- Follow first: Follow relevant accounts you find in chats or through keyword tracking. Don’t worry too much about whether or not they follow you back immediately. Just work on sharing valuable information and interacting with these and other accounts when appropriate.
- Copy industry leaders: See who leaders in your industry- even competitors- are following and follow them. (Just don’t follow 1,000 of them in one day. In addition to being somewhat creepy, Twitter puts a cap on how many accounts your account can follow in order to avoid spam.)
- Tap your followers: Who are your followers following? Who do they retweet? Some of these will be relevant for you to follow, and many will follow you back. Circle back around to regular audits and you can unfollow any accounts who have lost relevance or haven’t followed you back when you’ve honestly tried to engage them.
You’ll notice a lot of these revolve around finding accounts to follow. How does that help you get more followers? Many accounts will follow you back if they see that you’re posting things that are relevant and interesting to them. Others will as soon as you engage with them in a meaningful way— such as in a Twitter chat. The key is that you’ve got to put in a little work to prove that you’re worth following.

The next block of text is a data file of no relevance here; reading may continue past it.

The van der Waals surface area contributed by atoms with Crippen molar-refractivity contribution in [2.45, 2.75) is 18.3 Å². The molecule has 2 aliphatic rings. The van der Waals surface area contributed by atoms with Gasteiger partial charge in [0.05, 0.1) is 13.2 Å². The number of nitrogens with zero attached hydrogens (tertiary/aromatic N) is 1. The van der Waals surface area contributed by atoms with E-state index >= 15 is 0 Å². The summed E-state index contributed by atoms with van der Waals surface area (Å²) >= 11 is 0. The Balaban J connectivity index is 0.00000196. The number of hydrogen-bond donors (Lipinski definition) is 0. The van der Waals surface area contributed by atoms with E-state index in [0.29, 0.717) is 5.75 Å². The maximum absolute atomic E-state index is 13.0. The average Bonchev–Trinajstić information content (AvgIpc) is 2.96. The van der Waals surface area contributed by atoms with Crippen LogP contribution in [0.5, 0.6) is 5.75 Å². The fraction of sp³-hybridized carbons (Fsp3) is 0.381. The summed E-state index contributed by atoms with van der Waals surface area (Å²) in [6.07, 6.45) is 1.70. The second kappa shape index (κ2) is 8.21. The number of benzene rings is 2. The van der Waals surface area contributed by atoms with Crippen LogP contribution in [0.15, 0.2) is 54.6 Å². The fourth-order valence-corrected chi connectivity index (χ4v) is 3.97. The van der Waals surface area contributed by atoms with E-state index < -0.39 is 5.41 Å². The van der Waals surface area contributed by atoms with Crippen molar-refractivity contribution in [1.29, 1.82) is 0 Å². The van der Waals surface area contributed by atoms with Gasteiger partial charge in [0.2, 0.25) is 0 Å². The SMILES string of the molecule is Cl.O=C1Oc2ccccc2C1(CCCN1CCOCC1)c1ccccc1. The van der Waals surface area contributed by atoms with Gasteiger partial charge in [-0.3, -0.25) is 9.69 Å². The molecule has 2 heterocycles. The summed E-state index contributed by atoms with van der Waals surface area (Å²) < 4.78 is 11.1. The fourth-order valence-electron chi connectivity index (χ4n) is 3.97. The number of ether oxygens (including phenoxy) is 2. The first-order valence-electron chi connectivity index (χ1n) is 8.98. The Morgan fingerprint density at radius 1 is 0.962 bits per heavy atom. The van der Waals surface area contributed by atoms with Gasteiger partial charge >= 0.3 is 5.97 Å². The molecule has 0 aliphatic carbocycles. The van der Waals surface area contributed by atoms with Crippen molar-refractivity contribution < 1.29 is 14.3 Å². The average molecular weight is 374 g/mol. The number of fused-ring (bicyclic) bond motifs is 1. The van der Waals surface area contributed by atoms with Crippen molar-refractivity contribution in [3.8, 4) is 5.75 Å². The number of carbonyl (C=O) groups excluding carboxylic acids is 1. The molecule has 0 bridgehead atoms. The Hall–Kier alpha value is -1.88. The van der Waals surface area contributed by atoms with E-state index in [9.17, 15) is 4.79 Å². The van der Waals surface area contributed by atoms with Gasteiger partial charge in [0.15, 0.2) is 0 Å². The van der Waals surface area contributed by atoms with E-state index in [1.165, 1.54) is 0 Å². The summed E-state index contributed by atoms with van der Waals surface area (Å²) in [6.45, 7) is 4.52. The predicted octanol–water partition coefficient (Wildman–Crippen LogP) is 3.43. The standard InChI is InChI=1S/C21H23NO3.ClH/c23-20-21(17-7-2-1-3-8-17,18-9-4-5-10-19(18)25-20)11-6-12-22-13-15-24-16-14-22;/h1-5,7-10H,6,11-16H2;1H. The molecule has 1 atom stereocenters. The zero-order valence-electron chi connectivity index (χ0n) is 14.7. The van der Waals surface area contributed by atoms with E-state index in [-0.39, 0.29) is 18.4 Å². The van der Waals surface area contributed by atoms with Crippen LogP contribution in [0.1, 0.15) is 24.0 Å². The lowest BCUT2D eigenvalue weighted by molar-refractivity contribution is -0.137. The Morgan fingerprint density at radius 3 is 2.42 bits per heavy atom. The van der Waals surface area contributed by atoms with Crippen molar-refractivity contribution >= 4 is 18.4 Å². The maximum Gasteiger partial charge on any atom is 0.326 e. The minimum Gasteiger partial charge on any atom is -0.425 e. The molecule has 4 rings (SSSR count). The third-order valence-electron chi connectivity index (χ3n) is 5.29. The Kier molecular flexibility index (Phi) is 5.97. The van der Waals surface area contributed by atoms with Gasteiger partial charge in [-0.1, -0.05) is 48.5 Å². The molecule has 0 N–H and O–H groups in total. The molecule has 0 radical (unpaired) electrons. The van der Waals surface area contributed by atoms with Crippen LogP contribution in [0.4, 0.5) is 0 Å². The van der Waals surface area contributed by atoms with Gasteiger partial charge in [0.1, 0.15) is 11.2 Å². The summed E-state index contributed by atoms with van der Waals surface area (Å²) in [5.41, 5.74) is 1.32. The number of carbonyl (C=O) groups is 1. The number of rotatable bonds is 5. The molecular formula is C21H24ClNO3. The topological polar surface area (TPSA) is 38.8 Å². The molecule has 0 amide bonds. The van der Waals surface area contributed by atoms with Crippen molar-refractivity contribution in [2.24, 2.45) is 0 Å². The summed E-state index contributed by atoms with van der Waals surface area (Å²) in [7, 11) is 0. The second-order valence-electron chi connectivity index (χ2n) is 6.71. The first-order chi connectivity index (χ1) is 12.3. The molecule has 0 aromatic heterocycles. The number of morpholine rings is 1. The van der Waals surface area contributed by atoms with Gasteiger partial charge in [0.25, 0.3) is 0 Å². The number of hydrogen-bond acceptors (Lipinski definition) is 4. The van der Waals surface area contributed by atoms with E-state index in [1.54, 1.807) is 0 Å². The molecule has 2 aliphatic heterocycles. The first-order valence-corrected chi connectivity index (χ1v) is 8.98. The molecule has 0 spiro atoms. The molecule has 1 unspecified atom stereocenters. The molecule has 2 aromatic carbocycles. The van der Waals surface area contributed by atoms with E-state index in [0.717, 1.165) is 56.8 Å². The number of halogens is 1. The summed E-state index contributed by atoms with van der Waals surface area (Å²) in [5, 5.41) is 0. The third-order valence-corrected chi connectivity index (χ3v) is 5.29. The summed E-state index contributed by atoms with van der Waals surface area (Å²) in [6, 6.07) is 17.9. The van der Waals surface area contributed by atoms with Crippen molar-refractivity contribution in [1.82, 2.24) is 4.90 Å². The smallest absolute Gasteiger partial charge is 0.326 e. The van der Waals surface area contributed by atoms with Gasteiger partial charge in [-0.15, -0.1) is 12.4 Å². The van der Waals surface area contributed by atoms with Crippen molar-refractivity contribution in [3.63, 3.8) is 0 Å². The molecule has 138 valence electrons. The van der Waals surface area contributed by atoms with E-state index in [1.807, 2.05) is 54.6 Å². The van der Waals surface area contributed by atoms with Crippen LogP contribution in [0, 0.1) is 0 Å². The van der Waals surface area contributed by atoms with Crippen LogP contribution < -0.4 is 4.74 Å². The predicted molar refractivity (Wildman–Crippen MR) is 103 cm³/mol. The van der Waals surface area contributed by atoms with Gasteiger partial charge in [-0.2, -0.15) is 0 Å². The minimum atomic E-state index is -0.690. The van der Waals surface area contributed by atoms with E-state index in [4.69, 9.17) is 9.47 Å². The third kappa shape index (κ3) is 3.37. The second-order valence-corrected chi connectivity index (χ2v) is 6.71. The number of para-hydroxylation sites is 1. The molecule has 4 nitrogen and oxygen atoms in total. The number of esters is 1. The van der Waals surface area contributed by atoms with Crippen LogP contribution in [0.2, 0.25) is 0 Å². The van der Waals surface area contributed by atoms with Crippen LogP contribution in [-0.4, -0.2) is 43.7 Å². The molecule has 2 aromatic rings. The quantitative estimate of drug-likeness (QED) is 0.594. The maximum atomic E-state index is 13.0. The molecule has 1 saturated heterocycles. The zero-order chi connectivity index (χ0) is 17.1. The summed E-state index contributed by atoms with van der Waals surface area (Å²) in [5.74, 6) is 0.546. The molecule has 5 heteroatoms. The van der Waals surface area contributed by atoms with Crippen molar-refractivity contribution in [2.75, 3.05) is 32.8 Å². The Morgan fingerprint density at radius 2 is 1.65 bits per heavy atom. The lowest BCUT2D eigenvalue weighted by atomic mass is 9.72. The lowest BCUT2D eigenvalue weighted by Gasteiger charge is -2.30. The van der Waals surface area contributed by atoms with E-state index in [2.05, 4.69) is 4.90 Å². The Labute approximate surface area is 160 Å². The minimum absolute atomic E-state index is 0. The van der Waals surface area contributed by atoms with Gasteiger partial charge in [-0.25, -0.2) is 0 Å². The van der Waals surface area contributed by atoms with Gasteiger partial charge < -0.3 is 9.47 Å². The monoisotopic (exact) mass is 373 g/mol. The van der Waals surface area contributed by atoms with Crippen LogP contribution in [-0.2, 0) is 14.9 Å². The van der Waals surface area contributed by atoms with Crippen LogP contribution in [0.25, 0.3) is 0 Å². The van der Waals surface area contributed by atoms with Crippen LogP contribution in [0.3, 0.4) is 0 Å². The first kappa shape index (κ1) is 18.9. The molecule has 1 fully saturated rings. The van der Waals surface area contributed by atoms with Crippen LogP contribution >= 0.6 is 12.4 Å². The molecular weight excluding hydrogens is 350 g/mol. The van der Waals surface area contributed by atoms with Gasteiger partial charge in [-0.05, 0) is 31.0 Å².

It’s hard to read much about Facebook marketing advice these days without reading “pay to play”, but you don’t have to have an enormous budget to grow your Facebook audience. Here’s a few tips to get you started without breaking the bank:
- Tap into existing connections: Ask relevant Facebook connections to “Like” your page. You don’t have to send the request to every single person you went to college with. Think about who might be interested in hearing from your brand based on the type of content you plan to share on Facebook; chances are you have connections interested in your industry or who work in a related area.
- Tap into existing followers: Ask those already following your page to put you in their top 30 priority News Feed accounts. Any actions they take are more likely to be seen by their followers, and they’re more likely to take an action if they actually see your content.
- Run an inexpensive campaign at a targeted audience. Who’s your target audience on Facebook? Set up an ad that’s relevant to them and cap it at a budget you’re comfortable with. It will stop running when the money runs out, and you’ll have some new followers who are piqued to hear what you have to say.
- Share interesting, relevant content. Test different content types too; Facebook is always changing the algorithm favoring different types of content (natively uploaded Facebook video is favored at the moment!) and your particular audience might favor one over all others.